It is clear by now that foreign policy will be center stage in this Presidential election, as it should be. Conservatives have made much of the fact that Democratic nominee Barack Obama has pledged to meet with rogue leaders. They have even taken to calling Obama’s foreign policy appeasement.
Of course this is ludicrous. The problem in the 1930s was not that Neville Chamberlain talked to Hitler at Munich, but that he actively gave away the Sudetenland and encouraged the Nazis’ land lust. So unless anyone has some evidence that Obama plans to give Mahmoud Ahmadinejad a nuclear weapon or Kim Jung Il South Korea in negotiations, the term is not appropriate. This is not to say that we shouldn’t debate whether meeting with a man like Ahmadinejad unnecessarily enhances his prestige, or whether Obama was wise to promise unconditional meetings with enemy leaders in a debate last year.
My larger problem is that too many conservatives want to make every foreign policy issue into 1938 at Munich. Any leader who talks tough and rattles his saber becomes Winston Churchill. Any adversary becomes Adolf Hitler. And everyone who urges any sort of diplomacy is suddenly Neville Chamberlain. But the foreign policy challenges we face today are much more reminiscent of the years before World War One than they are of the years before World War Two.
Prior to the First World War, there were many great world powers. Britain, France, Germany, and Russia all jockeyed for global hegemony and influence. As militarism and nationalism dominated the European continent, career diplomats knew that the slightest misstep could lead to war. That misstep came on June 28, 1914, when Gavrilo Princip shot the archduke of Austria-Hungary, Franz Ferdinand. This triggered a now infamous chain of events. Austria-Hungary, backed by Germany, issued an extreme ultimatum which the Serbs rejected. Austria-Hungary promptly declared war. Russia rushed to the defense of Serbia, and Germany declared war on Russia. France and Britain were rapidly brought into the war.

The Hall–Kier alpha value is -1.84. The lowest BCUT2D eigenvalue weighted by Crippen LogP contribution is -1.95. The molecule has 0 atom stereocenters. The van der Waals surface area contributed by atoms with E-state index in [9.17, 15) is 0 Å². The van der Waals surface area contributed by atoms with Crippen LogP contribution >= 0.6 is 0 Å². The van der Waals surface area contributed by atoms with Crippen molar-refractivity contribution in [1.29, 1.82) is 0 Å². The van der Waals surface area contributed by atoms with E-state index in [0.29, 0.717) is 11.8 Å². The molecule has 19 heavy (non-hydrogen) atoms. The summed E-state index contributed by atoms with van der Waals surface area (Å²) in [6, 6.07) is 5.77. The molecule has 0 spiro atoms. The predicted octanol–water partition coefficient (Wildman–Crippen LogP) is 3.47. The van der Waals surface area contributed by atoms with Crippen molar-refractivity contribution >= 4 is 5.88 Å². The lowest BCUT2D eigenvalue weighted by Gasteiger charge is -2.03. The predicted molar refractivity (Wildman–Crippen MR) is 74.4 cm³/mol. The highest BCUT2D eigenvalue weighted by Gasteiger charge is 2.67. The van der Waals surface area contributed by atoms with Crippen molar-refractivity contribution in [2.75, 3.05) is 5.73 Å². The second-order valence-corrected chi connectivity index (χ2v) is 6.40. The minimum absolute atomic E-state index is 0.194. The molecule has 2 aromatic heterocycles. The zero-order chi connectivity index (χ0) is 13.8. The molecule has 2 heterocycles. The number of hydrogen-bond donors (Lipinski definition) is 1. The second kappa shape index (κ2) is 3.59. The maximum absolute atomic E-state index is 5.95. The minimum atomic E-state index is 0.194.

The First World War would last for over four years and leave millions dead. Indirectly, it also caused the Second World War, which left millions more dead. If anything, this demonstrates the paramount importance of active diplomacy. What if European powers had engaged in more diplomacy, instead of going to war as a knee-jerk reaction? Foreign policy hawks don’t want to cause world chaos, but it is instructive for them—and for us—to remember that our actions can have dramatic consequences.
Today, the US is the world’s last superpower. But we have many rivals for world influence such as China, India, Brazil, Russia, North Korea, and perhaps most dangerously Iran. There’s no shortage of serious issues either. We have to keep Iran from deploying nuclear weapons to fulfill Ahmadinejad’s promise to wipe Israel off the face of the earth. We need to prevent the Iranians from aiding Shiite terrorists in Iraq as well. These are urgent matters, and responsible people from across the political spectrum agree that something has to be done.
President Bush’s invasion of Iraq demonstrates the problems of rash foreign policy decisions. Vice-President Cheney told us we would be greeted as liberators. Ideologues within the administration didn’t send enough troops, and didn’t adequately consider the fact that a prolonged occupation of the country would empower Iran. The war has sapped billions of dollars in treasure, taken millions of lives, and tarnished America’s reputation in the world. We shouldn’t have gone in the first place, but at the very least, neoconservatives who were bent on going to war could have considered the consequences more fully than they evidently did.
Some have speculated that Bush plans to attack Iran before the end of his Presidency. Others have actually counseled the use of military force against the regime. Perhaps some sort of military action will become unavoidable, especially if we know that Iran is planning to launch a nuclear strike. But in contemplating our options, we need to draw the right historical lessons. If we insist upon making an analogy, it’s 1914, not 1938. The wrong moves could lead to an all-out war which threatens Israel, further destabilizes the Middle East, and requires an untenable American military commitment in the region. The next leader who talks of aggressive unilateral strikes might be Winston Churchill, but he could also be George W. Bush.